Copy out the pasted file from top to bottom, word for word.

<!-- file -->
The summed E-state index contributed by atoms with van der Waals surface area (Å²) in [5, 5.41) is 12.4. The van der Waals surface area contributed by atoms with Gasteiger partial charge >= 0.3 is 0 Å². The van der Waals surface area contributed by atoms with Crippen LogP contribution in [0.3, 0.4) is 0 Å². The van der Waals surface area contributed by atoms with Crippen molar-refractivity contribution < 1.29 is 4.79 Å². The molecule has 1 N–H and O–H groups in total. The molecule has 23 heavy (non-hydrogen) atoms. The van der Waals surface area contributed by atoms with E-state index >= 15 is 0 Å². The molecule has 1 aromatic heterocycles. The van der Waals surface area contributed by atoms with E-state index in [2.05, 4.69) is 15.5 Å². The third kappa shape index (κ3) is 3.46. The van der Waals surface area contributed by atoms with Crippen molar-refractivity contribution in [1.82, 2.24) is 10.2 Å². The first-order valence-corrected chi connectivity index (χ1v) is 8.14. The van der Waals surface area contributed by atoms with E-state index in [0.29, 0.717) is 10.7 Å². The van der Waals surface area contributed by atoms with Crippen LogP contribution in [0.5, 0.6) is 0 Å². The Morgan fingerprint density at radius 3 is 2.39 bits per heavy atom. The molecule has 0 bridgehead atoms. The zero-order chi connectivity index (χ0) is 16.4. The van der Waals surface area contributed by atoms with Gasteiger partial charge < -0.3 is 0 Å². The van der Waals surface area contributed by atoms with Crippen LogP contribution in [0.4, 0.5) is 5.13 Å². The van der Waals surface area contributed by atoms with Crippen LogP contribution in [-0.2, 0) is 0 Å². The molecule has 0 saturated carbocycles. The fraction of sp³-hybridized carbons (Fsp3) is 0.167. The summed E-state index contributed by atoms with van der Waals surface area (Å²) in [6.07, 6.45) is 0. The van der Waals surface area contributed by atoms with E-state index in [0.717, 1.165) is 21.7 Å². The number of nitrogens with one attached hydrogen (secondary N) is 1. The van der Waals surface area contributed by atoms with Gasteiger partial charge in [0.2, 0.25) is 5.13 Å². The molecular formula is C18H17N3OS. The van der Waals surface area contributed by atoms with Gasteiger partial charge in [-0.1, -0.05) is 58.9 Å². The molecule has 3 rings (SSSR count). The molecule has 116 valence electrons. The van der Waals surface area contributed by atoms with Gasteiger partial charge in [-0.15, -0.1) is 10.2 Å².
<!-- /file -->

The summed E-state index contributed by atoms with van der Waals surface area (Å²) in [5, 5.41) is 12.4. The van der Waals surface area contributed by atoms with Gasteiger partial charge >= 0.3 is 0 Å². The van der Waals surface area contributed by atoms with Crippen LogP contribution in [0.3, 0.4) is 0 Å². The van der Waals surface area contributed by atoms with Crippen molar-refractivity contribution < 1.29 is 4.79 Å². The molecule has 1 N–H and O–H groups in total. The molecule has 23 heavy (non-hydrogen) atoms. The van der Waals surface area contributed by atoms with E-state index >= 15 is 0 Å². The molecule has 1 aromatic heterocycles. The van der Waals surface area contributed by atoms with E-state index in [2.05, 4.69) is 15.5 Å². The third kappa shape index (κ3) is 3.46. The van der Waals surface area contributed by atoms with Crippen molar-refractivity contribution in [1.82, 2.24) is 10.2 Å². The first-order valence-corrected chi connectivity index (χ1v) is 8.14. The van der Waals surface area contributed by atoms with E-state index in [0.29, 0.717) is 10.7 Å². The van der Waals surface area contributed by atoms with Crippen LogP contribution in [0.5, 0.6) is 0 Å². The Morgan fingerprint density at radius 3 is 2.39 bits per heavy atom. The molecule has 0 bridgehead atoms. The zero-order chi connectivity index (χ0) is 16.4. The van der Waals surface area contributed by atoms with Gasteiger partial charge < -0.3 is 0 Å². The van der Waals surface area contributed by atoms with Crippen LogP contribution in [0.4, 0.5) is 5.13 Å². The van der Waals surface area contributed by atoms with Crippen LogP contribution in [-0.2, 0) is 0 Å². The molecule has 0 saturated carbocycles. The fraction of sp³-hybridized carbons (Fsp3) is 0.167. The summed E-state index contributed by atoms with van der Waals surface area (Å²) in [6.07, 6.45) is 0. The van der Waals surface area contributed by atoms with E-state index in [0.717, 1.165) is 21.7 Å². The number of nitrogens with one attached hydrogen (secondary N) is 1. The van der Waals surface area contributed by atoms with Gasteiger partial charge in [0.2, 0.25) is 5.13 Å². The molecular formula is C18H17N3OS. The van der Waals surface area contributed by atoms with Gasteiger partial charge in [-0.1, -0.05) is 58.9 Å². The molecule has 3 rings (SSSR count). The molecule has 116 valence electrons. The van der Waals surface area contributed by atoms with Gasteiger partial charge in [-0.15, -0.1) is 10.2 Å².